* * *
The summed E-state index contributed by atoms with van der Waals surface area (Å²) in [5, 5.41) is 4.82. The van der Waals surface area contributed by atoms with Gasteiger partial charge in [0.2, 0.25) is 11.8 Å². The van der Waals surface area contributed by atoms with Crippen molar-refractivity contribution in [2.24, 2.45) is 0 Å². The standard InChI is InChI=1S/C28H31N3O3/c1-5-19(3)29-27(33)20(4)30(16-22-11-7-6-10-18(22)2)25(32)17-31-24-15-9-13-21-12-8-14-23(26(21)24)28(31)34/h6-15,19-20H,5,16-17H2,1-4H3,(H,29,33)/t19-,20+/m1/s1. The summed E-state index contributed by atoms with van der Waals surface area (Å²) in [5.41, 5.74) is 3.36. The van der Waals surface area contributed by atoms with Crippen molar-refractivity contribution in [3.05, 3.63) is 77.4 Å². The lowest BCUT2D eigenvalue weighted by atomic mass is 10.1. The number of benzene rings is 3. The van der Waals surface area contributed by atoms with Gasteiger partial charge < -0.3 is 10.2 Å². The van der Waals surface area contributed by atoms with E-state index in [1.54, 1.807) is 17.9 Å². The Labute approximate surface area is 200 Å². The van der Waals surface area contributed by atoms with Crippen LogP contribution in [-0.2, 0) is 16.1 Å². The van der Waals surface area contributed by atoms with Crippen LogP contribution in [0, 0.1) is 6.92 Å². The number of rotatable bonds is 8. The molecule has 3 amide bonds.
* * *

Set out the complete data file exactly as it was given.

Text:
The summed E-state index contributed by atoms with van der Waals surface area (Å²) in [5, 5.41) is 4.82. The van der Waals surface area contributed by atoms with Gasteiger partial charge in [0.2, 0.25) is 11.8 Å². The van der Waals surface area contributed by atoms with Crippen molar-refractivity contribution in [2.24, 2.45) is 0 Å². The standard InChI is InChI=1S/C28H31N3O3/c1-5-19(3)29-27(33)20(4)30(16-22-11-7-6-10-18(22)2)25(32)17-31-24-15-9-13-21-12-8-14-23(26(21)24)28(31)34/h6-15,19-20H,5,16-17H2,1-4H3,(H,29,33)/t19-,20+/m1/s1. The summed E-state index contributed by atoms with van der Waals surface area (Å²) in [5.41, 5.74) is 3.36. The van der Waals surface area contributed by atoms with Crippen molar-refractivity contribution in [3.05, 3.63) is 77.4 Å². The lowest BCUT2D eigenvalue weighted by atomic mass is 10.1. The number of benzene rings is 3. The van der Waals surface area contributed by atoms with Gasteiger partial charge < -0.3 is 10.2 Å². The van der Waals surface area contributed by atoms with E-state index in [1.54, 1.807) is 17.9 Å². The Labute approximate surface area is 200 Å². The van der Waals surface area contributed by atoms with Crippen LogP contribution in [-0.2, 0) is 16.1 Å². The van der Waals surface area contributed by atoms with Crippen LogP contribution in [0, 0.1) is 6.92 Å². The number of rotatable bonds is 8. The molecule has 3 amide bonds.